7:10 a.m.: A top Russian diplomat suggested Thursday that Washington be silent about the fate of Brittney Griner, the U.S. basketball star detained in Russia on drugs charges.

The Russian news agency RIA Novosti quotes Deputy Foreign Minister Sergei Ryabkov as saying “hype” around Griner’s case does not help her interests. He added that “against this background, of course, it is difficult to engage in a substantive discussion of various kinds of exchanges.”

Ryabkov said judicial procedures for Griner have not been completed, and “until this happens, there are no nominal, formal, procedural grounds for any further steps, not to mention anything else.”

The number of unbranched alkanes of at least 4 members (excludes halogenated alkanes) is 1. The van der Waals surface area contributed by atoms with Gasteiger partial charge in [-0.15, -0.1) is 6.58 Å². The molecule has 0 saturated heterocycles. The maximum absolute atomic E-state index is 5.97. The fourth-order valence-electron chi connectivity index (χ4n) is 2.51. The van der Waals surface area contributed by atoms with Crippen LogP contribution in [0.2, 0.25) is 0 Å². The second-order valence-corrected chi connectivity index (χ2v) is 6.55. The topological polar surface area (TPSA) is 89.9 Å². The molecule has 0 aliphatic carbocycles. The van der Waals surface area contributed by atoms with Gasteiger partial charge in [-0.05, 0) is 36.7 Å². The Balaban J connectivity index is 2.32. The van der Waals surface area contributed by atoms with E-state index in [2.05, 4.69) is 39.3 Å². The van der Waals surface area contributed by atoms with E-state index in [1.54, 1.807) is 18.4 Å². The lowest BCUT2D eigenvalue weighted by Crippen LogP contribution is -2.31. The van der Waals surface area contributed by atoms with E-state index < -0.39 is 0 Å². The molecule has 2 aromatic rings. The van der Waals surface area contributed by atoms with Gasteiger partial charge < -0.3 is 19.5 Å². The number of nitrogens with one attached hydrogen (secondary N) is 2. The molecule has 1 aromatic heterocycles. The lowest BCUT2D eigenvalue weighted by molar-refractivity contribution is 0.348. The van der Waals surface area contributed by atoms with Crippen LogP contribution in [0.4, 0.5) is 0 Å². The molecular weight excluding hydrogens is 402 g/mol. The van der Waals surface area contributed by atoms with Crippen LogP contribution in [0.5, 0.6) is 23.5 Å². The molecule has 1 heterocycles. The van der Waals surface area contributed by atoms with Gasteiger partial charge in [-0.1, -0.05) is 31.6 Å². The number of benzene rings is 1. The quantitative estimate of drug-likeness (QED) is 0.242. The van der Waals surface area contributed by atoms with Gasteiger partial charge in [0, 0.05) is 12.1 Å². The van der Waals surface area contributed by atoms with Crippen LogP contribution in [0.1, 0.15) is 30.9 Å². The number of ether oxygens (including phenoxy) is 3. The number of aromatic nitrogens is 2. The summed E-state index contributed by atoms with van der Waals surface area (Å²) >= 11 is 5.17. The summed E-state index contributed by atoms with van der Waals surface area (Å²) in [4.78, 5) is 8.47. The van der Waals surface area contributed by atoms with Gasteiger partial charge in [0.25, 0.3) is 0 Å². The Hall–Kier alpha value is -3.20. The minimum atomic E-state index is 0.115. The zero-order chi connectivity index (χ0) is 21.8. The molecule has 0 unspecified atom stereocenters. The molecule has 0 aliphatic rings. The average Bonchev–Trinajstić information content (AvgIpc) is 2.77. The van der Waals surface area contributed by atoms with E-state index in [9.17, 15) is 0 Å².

Griner, a two-time Olympic gold medalist, was arrested at a Moscow airport on February 17 after cannabis-infused vaporizer cartridges were allegedly found in her luggage. Friends, family and fans have urged the Biden administration to do more to obtain her release.

5:55 a.m.: Ukraine's foreign ministry said on Thursday a Russian ship carrying Ukrainian grain had been allowed to leave the Turkish port of Karasu, calling it an "unacceptable situation" and summoning Turkey's ambassador.

"We regret that Russia's ship Zhibek Zholy, which was full of stolen Ukrainian grain, was allowed to leave Karasu port despite criminal evidence presented to the Turkish authorities," foreign ministry spokesperson Oleg Nikolenko wrote on Twitter.

"Türkiye's Ambassador in Kyiv will be invited to Ukraine's Ministry of Foreign Affairs to clarify this unacceptable situation."